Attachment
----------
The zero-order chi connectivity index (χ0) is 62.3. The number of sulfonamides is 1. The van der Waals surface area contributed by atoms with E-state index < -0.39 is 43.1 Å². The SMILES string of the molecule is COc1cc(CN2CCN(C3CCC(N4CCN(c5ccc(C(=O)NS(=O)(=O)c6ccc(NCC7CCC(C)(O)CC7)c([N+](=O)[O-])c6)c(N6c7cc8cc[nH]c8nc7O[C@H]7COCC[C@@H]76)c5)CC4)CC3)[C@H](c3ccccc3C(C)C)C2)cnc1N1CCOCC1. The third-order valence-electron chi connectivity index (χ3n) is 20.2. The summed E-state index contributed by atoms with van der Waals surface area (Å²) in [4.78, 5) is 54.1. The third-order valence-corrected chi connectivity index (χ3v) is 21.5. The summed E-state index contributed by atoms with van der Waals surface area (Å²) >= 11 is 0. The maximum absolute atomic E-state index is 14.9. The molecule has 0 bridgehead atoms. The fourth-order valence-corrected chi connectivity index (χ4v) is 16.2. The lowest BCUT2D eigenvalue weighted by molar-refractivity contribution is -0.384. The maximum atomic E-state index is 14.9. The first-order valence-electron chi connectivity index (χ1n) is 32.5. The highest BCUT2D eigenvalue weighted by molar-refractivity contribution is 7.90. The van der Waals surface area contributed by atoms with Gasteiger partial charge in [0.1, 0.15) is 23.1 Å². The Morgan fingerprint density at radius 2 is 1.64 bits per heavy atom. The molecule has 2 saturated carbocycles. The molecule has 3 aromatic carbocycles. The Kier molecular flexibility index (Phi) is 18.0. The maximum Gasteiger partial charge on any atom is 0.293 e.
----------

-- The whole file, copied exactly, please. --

The zero-order chi connectivity index (χ0) is 62.3. The number of sulfonamides is 1. The van der Waals surface area contributed by atoms with E-state index < -0.39 is 43.1 Å². The SMILES string of the molecule is COc1cc(CN2CCN(C3CCC(N4CCN(c5ccc(C(=O)NS(=O)(=O)c6ccc(NCC7CCC(C)(O)CC7)c([N+](=O)[O-])c6)c(N6c7cc8cc[nH]c8nc7O[C@H]7COCC[C@@H]76)c5)CC4)CC3)[C@H](c3ccccc3C(C)C)C2)cnc1N1CCOCC1. The third-order valence-electron chi connectivity index (χ3n) is 20.2. The summed E-state index contributed by atoms with van der Waals surface area (Å²) in [4.78, 5) is 54.1. The third-order valence-corrected chi connectivity index (χ3v) is 21.5. The summed E-state index contributed by atoms with van der Waals surface area (Å²) >= 11 is 0. The maximum absolute atomic E-state index is 14.9. The molecule has 0 bridgehead atoms. The fourth-order valence-corrected chi connectivity index (χ4v) is 16.2. The lowest BCUT2D eigenvalue weighted by molar-refractivity contribution is -0.384. The maximum atomic E-state index is 14.9. The first-order valence-electron chi connectivity index (χ1n) is 32.5. The highest BCUT2D eigenvalue weighted by molar-refractivity contribution is 7.90. The van der Waals surface area contributed by atoms with Gasteiger partial charge in [0.1, 0.15) is 23.1 Å². The Morgan fingerprint density at radius 2 is 1.64 bits per heavy atom. The molecule has 2 saturated carbocycles. The molecule has 3 aromatic carbocycles. The Kier molecular flexibility index (Phi) is 18.0. The maximum Gasteiger partial charge on any atom is 0.293 e.